From: Andrei Alexandrescu (andrewalex_at_[hidden])
Date: 2003-02-05 16:57:07
"Pavel Vasiliev" <pavel_at_[hidden]> wrote in message
> > Obviously you missed the delights of reading Karl May's Winnetou when
> > were a kid :o).
> :-) Yes, I've missed this. I started to read in English not too long
> time ago.
Same here, I didn't speak *any* English until five years ago, but luckily,
there was a Romanian edition :o).
> Andrei, please don't take me wrong. I felt myself inspired after
> reading your Modern C++ Design and some articles in CUJ. But I'm
> also completely agree with rationale given in QA1-3 at
> (in short: "Parameterization discourages users", "Template parameters
> affect the type", "Having a single pointer type is important for
> stable library interfaces". Sorry for possible out-of-context citation)
Your agreement with the statements above would naturally lead you to NOT
define yet another smart pointer, but instead, to work on perfecting
shared_ptr. Convictions and actions should best work in agreement. "One
Pointer Type is Good" and "I Have One More Pointer Implementation For You
Guys to Look At" don't go together. So if you were to start work on a
project now, what smart pointer would you use for a stable library
interface? If you'd use yours, does it mean you consider it intrinsically
better than shared_ptr? I think many would disagree for a variety of
objective reasons. (Some of them I mentioned in a reply to shifted_ptr, and
if I'm not wrong they apply to your work as well.) Then you might say, yes,
it all depends on what the project's context is. Then I come and say, /my
The whole purpose of smart_ptr is to devise a framework that makes it easy
for people like *you* to create their own smart pointers without having to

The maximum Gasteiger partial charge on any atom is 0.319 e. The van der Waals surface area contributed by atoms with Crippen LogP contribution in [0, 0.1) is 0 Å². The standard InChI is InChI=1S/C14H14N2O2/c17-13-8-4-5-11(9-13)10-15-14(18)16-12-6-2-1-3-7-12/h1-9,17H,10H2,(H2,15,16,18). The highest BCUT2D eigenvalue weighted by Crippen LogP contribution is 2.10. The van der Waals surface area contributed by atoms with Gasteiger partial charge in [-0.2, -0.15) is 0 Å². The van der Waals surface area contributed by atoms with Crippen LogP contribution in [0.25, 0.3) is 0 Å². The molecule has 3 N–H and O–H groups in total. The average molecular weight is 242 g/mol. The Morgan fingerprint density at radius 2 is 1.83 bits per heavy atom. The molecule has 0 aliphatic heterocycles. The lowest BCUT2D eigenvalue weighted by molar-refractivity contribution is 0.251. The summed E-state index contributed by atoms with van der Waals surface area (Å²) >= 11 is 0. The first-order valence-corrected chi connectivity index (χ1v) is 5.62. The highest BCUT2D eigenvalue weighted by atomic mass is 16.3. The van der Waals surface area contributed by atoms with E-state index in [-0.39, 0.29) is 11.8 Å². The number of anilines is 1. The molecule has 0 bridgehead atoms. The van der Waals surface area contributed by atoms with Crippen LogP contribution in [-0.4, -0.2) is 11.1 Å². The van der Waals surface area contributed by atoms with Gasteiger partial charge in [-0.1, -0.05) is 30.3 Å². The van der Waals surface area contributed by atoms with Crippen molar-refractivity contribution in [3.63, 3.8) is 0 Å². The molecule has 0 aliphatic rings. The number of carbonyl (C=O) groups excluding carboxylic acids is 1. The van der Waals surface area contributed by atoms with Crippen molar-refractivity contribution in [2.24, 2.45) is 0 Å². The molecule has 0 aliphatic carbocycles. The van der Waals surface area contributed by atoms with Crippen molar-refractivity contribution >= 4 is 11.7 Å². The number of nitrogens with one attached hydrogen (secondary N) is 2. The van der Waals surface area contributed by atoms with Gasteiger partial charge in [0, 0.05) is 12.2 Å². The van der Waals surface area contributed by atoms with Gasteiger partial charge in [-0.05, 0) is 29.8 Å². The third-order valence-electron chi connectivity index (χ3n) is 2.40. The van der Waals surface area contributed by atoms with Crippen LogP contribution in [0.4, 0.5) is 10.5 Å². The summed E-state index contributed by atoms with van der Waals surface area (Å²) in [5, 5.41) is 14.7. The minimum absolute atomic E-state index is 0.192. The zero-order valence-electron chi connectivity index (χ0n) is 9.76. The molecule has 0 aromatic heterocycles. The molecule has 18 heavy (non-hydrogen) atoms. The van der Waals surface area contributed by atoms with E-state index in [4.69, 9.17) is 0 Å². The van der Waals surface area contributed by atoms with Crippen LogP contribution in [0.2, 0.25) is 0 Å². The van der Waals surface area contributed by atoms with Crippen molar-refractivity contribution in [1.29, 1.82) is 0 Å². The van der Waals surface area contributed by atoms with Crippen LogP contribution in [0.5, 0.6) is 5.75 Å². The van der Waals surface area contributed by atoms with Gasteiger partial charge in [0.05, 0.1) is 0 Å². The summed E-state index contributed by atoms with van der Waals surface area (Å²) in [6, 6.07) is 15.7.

fight their way through all the syntactic and semantic gunk.
Other posters mentioned undue complexity. I have to say that in a very
egotistical manner I do take credit for what Dave Held mentioned:
>SmartPtr is not gratuitously complex.
>There are pretty good reasons for just about every line of code.
I love it when someone who took the time to carefully look through the code
and make efforts to improve (fix :o)) it can see this intent so clearly.
Because indeed, unnecessary complexity (reason of /major/ peeves of mine
with other libraries) is imho not a desirable quality at all. The
introductory chapter "Techniques" of Modern C++ Design was written *last*
(absolutely no exaggeration), and I made a point of putting there
absolutely only stuff that had found practical use within the library, and
to refer to those uses whenever introducing a technique.
> One of great advantages of Loki::SmartPtr is on-the-fly construction
> of different smart pointer types.
> But not all libraries can be completely implemented in templates
> (for which Loki::SmartPtr currently is the way of choice).
> Consider the following example:
> struct EventSource
> void registerListener(const smart_ptr<Listener> &) = 0;
> With policy-based smart pointer this method either forces clients to
> use a specific set of policies, or to perform smart pointer type
> conversion, that may be expensive or not available at all.
> The most obvious advantage of my implementation is that intrusive,
> semi-intrusive and non-intrusive ref. counting are all transparently
> (and with no performance penalty) supported by the ONLY class
> Therefore with refc_ptr<> the registerListener() method in the above
> example doesn't need to care about exact type of allocation of an
> Listener object passed to it.
> Implementing of refc_ptr as a set of policies is also possible, but
> currently that seems to be overkill, both in unnecessary complexity
> and performance losses. Though this my opinion may change with time.
I believe this is not the case. I firmly believe that the exact behavior
you support can be implemented as ONE ownership policy of SmartPtr (thus
leading you to One Pointer Type) in a clearer manner (subjective criterion)
and in fewer lines of code (objective criterion). Then you would keep the
advantages and have no disadvantage, other than not having the fun of
writing a smart pointer from the ground up.
Not that I don't think the fun aspect ain't important. I think this is my
main problem with Loki::SmartPtr: people seem to have more fun writing
smart pointers from scratch, than writing policies for it. If that persists
over time, then by all means Loki::SmartPtr ain't that cool. Seriously: fun
*is* important :o).
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